Key gig economy case reaches the supreme court
A plumber’s legal battle for working rights will be closely watched by “gig economy” workers when it reaches the Supreme Court today (Tuesday)
Gary Smith, who worked for Pimlico Plumbers for six years, began his fight when he wanted to reduce his hours following a heart attack.
Lower courts have ruled that he is entitled to basic workers’ rights, although technically self-employed. These rights include the national minimum wage and paid holiday.
Mr Smith won his most recent victory in the Court of Appeal a year ago, but Pimlico Plumbers and its founder, Charlie Mullins, are appealing against that decision, in a hearing expected to last two days.
The case hinges on the distinction between Mr Smith’s status as either a self-employed contractor, or a worker for the company.
He was VAT-registered and paying tax on a self-employed basis, but worked solely for Pimlico Plumbers.
After he suffered a heart attack in 2010, Mr Smith, from Kent, wanted to work three days a week rather than five.
Pimlico refused his request and took away his branded van, which he had hired. He claims he was dismissed.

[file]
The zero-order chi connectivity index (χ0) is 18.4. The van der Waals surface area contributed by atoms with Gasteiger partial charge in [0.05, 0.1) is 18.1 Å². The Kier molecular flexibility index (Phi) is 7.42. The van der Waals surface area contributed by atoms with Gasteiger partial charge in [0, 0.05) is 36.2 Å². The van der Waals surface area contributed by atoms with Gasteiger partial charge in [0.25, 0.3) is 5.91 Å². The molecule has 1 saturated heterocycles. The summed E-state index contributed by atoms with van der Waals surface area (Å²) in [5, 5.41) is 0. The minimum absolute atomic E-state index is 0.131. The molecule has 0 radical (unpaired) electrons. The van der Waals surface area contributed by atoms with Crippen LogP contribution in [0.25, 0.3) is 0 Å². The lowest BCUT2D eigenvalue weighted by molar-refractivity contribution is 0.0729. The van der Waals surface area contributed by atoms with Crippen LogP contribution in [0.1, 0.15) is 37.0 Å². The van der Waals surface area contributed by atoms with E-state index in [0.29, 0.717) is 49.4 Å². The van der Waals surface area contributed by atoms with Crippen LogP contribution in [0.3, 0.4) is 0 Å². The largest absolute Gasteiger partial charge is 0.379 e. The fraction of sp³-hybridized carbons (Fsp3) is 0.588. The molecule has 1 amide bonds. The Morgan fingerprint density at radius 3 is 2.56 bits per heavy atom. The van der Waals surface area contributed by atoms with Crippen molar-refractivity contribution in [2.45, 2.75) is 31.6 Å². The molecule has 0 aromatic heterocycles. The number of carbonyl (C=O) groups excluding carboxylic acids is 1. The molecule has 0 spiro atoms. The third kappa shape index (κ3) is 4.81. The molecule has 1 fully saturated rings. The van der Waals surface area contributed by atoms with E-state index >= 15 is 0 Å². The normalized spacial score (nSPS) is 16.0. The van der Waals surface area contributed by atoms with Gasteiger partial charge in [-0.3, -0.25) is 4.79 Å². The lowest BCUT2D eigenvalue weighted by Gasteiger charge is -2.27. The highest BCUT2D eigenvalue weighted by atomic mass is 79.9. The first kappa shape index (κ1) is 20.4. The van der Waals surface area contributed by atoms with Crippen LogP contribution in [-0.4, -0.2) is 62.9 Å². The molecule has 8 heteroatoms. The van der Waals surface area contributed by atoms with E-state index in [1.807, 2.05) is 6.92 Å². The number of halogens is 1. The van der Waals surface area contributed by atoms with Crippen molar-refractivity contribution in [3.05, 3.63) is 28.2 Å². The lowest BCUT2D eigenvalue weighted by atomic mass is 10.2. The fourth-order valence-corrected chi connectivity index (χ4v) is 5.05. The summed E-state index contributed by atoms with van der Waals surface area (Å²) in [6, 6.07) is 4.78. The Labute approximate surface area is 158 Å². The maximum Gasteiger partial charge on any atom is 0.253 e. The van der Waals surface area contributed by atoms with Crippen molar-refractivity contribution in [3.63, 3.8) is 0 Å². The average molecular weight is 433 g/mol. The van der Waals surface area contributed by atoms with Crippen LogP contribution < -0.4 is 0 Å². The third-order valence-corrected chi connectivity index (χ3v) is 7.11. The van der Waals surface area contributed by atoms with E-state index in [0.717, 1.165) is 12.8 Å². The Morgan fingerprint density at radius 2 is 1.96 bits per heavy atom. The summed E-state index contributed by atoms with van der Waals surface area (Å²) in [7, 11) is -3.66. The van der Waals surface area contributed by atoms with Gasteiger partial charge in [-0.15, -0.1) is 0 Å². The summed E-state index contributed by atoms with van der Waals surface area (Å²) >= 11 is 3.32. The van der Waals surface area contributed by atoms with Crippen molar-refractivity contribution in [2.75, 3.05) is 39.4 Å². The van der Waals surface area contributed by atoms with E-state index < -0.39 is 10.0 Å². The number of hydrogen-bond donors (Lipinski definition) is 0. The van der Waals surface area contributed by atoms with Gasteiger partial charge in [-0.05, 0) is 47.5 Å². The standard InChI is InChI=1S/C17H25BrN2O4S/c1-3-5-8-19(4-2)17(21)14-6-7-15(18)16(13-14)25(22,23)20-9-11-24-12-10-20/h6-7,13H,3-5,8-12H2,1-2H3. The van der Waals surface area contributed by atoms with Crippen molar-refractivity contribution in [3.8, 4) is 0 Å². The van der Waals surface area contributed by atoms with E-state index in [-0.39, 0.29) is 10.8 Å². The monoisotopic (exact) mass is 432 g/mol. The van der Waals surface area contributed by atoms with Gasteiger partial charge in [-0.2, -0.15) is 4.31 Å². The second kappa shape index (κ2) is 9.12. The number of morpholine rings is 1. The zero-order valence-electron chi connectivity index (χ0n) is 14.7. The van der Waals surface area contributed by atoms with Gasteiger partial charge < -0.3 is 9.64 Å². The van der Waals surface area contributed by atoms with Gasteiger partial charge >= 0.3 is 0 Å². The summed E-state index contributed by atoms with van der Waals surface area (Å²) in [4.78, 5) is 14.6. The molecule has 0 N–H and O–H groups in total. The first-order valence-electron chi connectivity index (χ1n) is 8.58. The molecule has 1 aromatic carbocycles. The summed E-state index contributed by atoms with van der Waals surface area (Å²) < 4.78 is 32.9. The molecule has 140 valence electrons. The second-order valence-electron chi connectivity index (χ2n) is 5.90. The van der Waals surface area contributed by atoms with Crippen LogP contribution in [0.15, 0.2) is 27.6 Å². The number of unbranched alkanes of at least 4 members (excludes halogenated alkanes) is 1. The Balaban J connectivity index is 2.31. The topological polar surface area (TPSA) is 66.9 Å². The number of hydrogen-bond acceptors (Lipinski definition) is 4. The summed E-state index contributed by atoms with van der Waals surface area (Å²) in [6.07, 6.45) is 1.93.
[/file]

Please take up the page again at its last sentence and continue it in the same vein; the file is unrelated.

An employment tribunal found that the plumbers were workers, but not employees. The Court of Appeal backed that decision.
Jason Moyer-Lee, general secretary of the Independent Workers Union of Great Britain, said the rise of the “gig economy” made the issue of employment status more important than ever.
“Tribunals’ and courts’ interpretations of these issues have done quite well to keep up with the times – that’s why nearly all high-profile ‘gig economy’ cases have declared the individual to be a worker, and consequently entitled to minimum wage rights and holiday pay,” he said.
“I expect the Supreme Court will do the same with the Pimlico Plumbers case.”
Mr Mullins, the founder of London-based Pimlico Plumbers, says that plumbers were hired on the basis that they were self-employed, provided their own materials and did not have workers’ benefits, but were paid significantly more as a result.
He argues that the case has nothing to do with the gig economy and that Mr Smith is not in the same as an Uber driver.
“There is no comparison between a skilled tradesperson, like a plumber earning £150,000 a year, and a bike courier or minicab driver, struggling to make minimum wage,” Mr Mullins said.
“This is the distinction that we are hoping to make clear to the Supreme Court.”